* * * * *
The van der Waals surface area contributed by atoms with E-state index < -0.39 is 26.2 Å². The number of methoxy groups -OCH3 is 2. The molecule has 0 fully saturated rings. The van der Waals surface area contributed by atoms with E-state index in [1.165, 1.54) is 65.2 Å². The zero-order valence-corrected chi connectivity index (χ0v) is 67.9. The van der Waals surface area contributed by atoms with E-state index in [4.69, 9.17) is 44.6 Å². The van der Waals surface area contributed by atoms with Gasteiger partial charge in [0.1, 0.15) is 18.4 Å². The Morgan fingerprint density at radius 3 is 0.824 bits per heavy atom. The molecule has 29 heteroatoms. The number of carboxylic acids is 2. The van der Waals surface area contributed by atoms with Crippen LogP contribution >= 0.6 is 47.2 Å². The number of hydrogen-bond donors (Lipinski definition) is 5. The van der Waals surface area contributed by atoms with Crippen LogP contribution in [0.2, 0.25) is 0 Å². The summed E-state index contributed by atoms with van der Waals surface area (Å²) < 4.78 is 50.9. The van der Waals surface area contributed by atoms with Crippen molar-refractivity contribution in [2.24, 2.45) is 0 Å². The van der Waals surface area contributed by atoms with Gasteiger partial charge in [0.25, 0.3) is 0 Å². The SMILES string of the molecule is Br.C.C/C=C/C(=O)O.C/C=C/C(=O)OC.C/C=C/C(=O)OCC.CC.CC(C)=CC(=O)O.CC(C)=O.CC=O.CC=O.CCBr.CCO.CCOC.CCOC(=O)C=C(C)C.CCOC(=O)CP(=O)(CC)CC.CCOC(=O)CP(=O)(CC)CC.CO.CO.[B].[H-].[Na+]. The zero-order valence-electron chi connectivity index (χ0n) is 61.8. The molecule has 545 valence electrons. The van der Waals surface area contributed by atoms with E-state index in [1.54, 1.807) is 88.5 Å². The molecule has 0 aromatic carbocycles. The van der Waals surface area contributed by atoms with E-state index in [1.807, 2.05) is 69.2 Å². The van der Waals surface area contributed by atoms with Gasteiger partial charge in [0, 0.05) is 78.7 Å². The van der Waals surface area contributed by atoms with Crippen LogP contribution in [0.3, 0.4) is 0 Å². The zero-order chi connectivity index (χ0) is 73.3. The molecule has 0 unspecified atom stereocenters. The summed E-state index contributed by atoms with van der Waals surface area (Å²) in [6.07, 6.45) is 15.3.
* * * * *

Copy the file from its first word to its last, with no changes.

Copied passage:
The van der Waals surface area contributed by atoms with E-state index < -0.39 is 26.2 Å². The number of methoxy groups -OCH3 is 2. The molecule has 0 fully saturated rings. The van der Waals surface area contributed by atoms with E-state index in [1.165, 1.54) is 65.2 Å². The zero-order valence-corrected chi connectivity index (χ0v) is 67.9. The van der Waals surface area contributed by atoms with E-state index in [4.69, 9.17) is 44.6 Å². The van der Waals surface area contributed by atoms with Gasteiger partial charge in [0.1, 0.15) is 18.4 Å². The Morgan fingerprint density at radius 3 is 0.824 bits per heavy atom. The molecule has 29 heteroatoms. The number of carboxylic acids is 2. The van der Waals surface area contributed by atoms with Crippen LogP contribution >= 0.6 is 47.2 Å². The number of hydrogen-bond donors (Lipinski definition) is 5. The van der Waals surface area contributed by atoms with Crippen LogP contribution in [0.2, 0.25) is 0 Å². The summed E-state index contributed by atoms with van der Waals surface area (Å²) < 4.78 is 50.9. The van der Waals surface area contributed by atoms with Crippen molar-refractivity contribution in [2.24, 2.45) is 0 Å². The van der Waals surface area contributed by atoms with Gasteiger partial charge in [0.25, 0.3) is 0 Å². The SMILES string of the molecule is Br.C.C/C=C/C(=O)O.C/C=C/C(=O)OC.C/C=C/C(=O)OCC.CC.CC(C)=CC(=O)O.CC(C)=O.CC=O.CC=O.CCBr.CCO.CCOC.CCOC(=O)C=C(C)C.CCOC(=O)CP(=O)(CC)CC.CCOC(=O)CP(=O)(CC)CC.CO.CO.[B].[H-].[Na+]. The zero-order valence-electron chi connectivity index (χ0n) is 61.8. The molecule has 545 valence electrons. The van der Waals surface area contributed by atoms with E-state index in [1.54, 1.807) is 88.5 Å². The molecule has 0 aromatic carbocycles. The van der Waals surface area contributed by atoms with E-state index in [1.807, 2.05) is 69.2 Å². The van der Waals surface area contributed by atoms with Gasteiger partial charge in [0, 0.05) is 78.7 Å². The van der Waals surface area contributed by atoms with Crippen LogP contribution in [0.3, 0.4) is 0 Å². The zero-order chi connectivity index (χ0) is 73.3. The molecule has 0 unspecified atom stereocenters. The summed E-state index contributed by atoms with van der Waals surface area (Å²) in [6.07, 6.45) is 15.3.